A framework that can be adapted for such work embodies the principles of culturally responsive and equitable evaluation, rooted in systems thinking, equity, Indigenous ways of knowing, and collective power. The IMPACT (Inclusive, Manumit, Practice-based, Accessible, Community-focused and Timely) framework serves as a guide to foster a community-first approach to systems change and heighten the value and merit ascribed to practice-based, culturally relevant, and experiential learning.

Each IMPACT component has corresponding reflection questions and a brief description of its value for health justice work:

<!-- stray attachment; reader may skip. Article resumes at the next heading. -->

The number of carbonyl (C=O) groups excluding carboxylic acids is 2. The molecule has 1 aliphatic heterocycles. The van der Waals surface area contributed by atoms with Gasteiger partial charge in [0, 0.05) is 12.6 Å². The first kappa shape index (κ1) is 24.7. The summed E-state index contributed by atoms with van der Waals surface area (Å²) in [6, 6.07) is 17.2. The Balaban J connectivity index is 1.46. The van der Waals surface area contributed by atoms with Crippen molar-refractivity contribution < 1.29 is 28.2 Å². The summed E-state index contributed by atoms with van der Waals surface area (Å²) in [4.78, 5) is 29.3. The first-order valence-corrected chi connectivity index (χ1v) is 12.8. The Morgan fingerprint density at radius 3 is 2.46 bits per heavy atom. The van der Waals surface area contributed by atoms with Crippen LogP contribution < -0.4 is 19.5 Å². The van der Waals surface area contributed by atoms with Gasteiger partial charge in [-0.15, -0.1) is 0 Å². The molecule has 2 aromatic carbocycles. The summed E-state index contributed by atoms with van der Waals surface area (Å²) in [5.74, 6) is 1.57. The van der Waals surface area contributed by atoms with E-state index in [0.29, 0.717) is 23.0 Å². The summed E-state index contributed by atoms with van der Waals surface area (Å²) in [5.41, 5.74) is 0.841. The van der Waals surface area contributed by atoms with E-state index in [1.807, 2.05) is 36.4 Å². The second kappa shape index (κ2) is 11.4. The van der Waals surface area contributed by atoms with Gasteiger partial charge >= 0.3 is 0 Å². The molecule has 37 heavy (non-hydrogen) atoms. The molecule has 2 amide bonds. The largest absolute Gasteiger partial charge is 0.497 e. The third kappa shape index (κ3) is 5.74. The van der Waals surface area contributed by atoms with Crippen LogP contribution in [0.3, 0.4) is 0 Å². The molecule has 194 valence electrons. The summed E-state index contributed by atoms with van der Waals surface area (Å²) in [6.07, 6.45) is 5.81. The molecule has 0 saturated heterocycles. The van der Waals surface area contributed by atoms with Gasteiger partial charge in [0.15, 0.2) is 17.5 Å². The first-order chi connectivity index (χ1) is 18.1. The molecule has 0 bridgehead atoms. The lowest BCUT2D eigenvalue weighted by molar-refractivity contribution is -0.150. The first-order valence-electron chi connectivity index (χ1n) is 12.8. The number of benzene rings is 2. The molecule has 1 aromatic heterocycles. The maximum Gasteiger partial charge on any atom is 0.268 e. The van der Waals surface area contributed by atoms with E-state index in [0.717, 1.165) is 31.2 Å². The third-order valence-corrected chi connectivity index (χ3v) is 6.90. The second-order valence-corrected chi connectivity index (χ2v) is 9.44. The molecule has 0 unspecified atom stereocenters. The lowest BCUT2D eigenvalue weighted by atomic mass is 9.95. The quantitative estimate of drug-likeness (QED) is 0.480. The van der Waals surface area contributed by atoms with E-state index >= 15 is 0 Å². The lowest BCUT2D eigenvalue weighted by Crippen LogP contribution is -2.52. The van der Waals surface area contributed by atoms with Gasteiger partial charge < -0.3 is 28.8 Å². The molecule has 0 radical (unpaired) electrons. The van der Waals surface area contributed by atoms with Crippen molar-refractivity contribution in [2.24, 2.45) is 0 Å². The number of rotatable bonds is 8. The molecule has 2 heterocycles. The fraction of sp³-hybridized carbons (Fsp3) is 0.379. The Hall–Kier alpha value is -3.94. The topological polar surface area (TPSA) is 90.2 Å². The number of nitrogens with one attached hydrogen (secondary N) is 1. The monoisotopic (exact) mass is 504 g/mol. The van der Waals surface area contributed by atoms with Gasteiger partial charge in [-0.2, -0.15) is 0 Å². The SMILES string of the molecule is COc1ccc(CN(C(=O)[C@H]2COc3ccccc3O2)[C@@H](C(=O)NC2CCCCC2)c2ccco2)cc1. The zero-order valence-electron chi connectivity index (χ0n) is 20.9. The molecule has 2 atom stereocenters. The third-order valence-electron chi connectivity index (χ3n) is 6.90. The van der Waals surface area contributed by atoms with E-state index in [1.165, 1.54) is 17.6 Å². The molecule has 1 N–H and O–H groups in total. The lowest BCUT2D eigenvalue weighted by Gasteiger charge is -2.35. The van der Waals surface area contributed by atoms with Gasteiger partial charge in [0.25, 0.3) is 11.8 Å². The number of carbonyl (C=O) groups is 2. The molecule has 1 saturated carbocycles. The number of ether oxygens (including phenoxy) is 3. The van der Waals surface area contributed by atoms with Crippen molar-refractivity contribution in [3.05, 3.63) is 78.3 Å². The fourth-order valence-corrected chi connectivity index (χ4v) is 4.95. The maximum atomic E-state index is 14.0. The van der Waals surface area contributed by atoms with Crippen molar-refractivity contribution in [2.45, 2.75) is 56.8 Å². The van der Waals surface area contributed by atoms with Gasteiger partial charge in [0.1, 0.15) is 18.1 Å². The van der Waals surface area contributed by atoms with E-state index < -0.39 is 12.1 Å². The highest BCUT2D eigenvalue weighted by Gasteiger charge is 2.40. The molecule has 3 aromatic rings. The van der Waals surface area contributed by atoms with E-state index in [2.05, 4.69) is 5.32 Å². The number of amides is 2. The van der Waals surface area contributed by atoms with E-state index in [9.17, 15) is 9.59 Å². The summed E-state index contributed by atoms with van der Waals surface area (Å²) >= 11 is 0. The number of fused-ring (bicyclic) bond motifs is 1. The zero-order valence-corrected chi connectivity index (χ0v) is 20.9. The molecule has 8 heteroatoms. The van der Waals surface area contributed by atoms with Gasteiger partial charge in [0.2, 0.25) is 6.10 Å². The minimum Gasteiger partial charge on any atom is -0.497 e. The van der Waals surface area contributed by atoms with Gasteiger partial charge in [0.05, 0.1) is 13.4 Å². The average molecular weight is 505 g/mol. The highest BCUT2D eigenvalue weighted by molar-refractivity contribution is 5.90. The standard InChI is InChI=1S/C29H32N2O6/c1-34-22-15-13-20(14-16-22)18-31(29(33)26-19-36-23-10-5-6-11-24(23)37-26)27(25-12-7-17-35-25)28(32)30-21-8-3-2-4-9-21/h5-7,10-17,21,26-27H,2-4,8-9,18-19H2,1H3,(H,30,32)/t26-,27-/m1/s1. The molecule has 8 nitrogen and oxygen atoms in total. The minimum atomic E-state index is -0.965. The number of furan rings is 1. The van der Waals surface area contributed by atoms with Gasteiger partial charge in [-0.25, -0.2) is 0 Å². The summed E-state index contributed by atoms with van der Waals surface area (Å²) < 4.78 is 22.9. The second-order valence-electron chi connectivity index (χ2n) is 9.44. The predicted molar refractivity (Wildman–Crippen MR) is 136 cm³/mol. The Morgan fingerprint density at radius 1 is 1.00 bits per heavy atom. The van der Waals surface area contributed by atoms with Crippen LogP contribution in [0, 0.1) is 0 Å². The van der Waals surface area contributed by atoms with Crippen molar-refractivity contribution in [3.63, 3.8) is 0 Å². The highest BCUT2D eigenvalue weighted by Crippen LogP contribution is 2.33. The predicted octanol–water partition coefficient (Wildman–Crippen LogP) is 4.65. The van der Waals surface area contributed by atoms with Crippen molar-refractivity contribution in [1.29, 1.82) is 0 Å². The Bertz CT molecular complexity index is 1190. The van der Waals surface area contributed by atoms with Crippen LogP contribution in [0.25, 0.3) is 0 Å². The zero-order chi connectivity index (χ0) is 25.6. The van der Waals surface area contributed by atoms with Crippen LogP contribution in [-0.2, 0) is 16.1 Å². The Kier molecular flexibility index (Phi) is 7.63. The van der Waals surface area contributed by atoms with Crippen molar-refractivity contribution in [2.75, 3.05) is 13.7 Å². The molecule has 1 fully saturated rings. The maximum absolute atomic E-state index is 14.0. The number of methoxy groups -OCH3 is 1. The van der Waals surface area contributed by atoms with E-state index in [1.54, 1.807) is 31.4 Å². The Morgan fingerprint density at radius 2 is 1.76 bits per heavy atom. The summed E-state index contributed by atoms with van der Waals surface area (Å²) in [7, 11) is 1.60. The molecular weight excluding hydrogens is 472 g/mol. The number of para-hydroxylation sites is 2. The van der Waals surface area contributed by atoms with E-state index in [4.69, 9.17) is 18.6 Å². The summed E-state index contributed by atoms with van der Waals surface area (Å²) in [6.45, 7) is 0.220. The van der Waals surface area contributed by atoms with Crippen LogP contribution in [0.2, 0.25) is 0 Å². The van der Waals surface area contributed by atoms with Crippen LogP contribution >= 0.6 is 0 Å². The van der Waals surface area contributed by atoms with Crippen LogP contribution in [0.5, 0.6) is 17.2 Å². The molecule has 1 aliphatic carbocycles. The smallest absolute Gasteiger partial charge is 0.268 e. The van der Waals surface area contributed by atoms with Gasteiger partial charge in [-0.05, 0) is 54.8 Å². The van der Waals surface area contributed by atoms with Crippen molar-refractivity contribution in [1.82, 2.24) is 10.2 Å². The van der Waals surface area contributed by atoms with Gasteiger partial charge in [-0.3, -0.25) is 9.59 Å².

• Inclusive

To truly foster inclusivity, practitioners must ask themselves: For whom am I working, and how are their identities centered? Inclusive work also honors members of the community holistically, geographically, culturally, and historically. The intersectional ways of being that drive the way communities perceive life and specific experiences are also honored and respected.

  • Manumit

Practitioners must privilege liberatory and affirming conceptualizations of identity over racist, colonialist, and other limiting perspectives. Due to the ubiquity of false and limiting stereotypes, and the pain they can cause historically underrecognized people, practitioners must do the work of examining how we see our own identities and community members’ identities. This work involves interrogating our biases about these communities and contextualizing societal issues. Therefore, practitioners should ask: What is important for a community to see, receive, accept, or believe about their identity? And how will this help liberate them?